I love the British children’s TV series, Horrible Histories. Seriously, I think it could be one of my favorite educational children’s shows of all time (a tall order considering my love of Picture Pages when I was three years old). I will say it again, AP European History was my favorite class in high school. I read British history books for fun. My mom traced at least one line of our ancestry to William the Conqueror. So yeah, I get kind of obsessed with these things.
Horrible Histories does not have a segment of its show entitled Nasty Normans, but it may as well have. I doubt they were very nice people. However, they did manage to build some enduring fortresses that have stood the test of time. Subsequent generations may have added on, remodeled, and repurposed, but when you hear the names Windsor Castle and the Tower of London, if you are like me, you first think of William the Conqueror.
Windsor Castle is the longest occupied residence of monarchy in Europe. The benefit to visiting in the early spring is that you can tour not only the State Rooms, but the more frequently used Semi-State rooms that are closed when they are more frequently used in the late spring and summer. We couldn’t take pictures inside the castle, but that was just as well because the accompanying audio tour was pretty fantastic.
The Round Tower took the place of the original Norman Keep and is the oldest part of the existing castle. It was built in 1170.
Really, the castle was transformed into a more livable palace (and not a mere military fortress) beginning with the reign of Edward III in the latter half of the 14th century. Now, it includes lovely gardens that are nice for long strolls.
The thing about this place is that it is a pretty incredible setting for a lot of pomp and pageantry. Today, the Irish President visited Windsor Castle in the first ever visit by the Irish Head of State, and that Windsor Castle looked absolutely amazing. That is why all of those historical state buildings have stood the test of time.
St. George’s Chapel at Windsor is the spiritual home of the highest order of British chivalry, the Knights of the Garter, founded by Edward III.
All of that history makes me pretty giddy and excited.
Apart from the history of the castle, the setting of Windsor Castle is absolutely beautiful. Set on a bluff high above the Thames, it has beautiful views of the surrounding countryside. We walked to the other side of the castle where the famed 2.64 miles Long Walk begins. If we had more time, I would have liked to walk up it and explore more of the beautiful gardens contained in the Great Park. It is still on my list to do on another occasion.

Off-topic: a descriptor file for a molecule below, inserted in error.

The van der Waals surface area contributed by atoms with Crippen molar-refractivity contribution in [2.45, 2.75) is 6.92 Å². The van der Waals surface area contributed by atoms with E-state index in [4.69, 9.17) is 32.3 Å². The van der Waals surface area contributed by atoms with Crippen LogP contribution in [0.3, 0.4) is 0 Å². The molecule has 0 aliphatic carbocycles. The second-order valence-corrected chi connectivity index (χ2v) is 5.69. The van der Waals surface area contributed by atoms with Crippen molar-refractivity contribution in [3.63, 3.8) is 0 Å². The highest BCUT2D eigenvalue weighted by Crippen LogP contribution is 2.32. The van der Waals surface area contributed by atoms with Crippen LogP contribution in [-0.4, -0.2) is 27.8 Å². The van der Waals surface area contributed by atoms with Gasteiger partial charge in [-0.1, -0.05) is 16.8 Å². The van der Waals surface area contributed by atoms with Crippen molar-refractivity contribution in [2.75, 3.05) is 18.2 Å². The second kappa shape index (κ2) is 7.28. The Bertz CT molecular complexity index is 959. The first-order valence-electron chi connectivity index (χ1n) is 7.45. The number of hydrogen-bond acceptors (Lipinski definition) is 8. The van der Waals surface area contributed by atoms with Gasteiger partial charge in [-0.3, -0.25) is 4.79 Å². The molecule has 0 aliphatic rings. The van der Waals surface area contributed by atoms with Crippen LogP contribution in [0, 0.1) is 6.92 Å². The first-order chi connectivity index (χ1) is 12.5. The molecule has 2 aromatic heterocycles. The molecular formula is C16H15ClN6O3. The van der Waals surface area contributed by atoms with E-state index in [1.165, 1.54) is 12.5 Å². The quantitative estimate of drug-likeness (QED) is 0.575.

The town of Windsor itself is quite charming.
Rather than being set in the countryside, the crazy thing about the Tower of London is that it is this Norman and Medieval Fortress that the city of London has sprung up around. So it offers this interesting contrast between old and new:
The White Tower of the Tower of London dates to Norman times and is still an impressive structure in the face of the modernity of the city.
The audio tours of the Tower are great, because you can learn about the Tower by different historical era based on the different tour selections. I liked learning about all of the prisoners held at the Tower. (Although as you quickly learn, not nearly as many people were executed at the Tower as is popularly thought. Turns out, you had to be practically royal to be executed within the tower walls. Everyone else was just removed to Tower Hill outside of the Tower’s gates.) Prisoners left historical graffiti during their time in holding. Fascinatingly, several Pooles (My mom is a Poole by birth) were held in the Tower through the years. Maybe my tendency toward rebellion is genetic with my Poole genes.
The Tower wasn’t merely a prison, rather it was also a palace. Today, it is the home of the British crown jewels.
This blog post is long enough to go into all of the stories of famous historical figures associated with the Tower. What is equally fascinating is that people still live at the Tower today. The Yeomen of the Guard (Beefeaters) make their home within the Tower Walls, which gives it this interesting town within a town feel.
Also, there are of course great views of the Thames and Tower Bridge from the Tower.
If it weren’t for all of the marauding French and German teenaged students on field trips, I could spend even more time soaking in the history of the Tower.
Oh, and then there are the ravens, which are sufficiently dark enough to remind you that the Tower is still a pretty creepy place. If there are fewer than six ravens in residence at the Tower, the monarchy and the kingdom will fall, after all. I love a good historical superstition.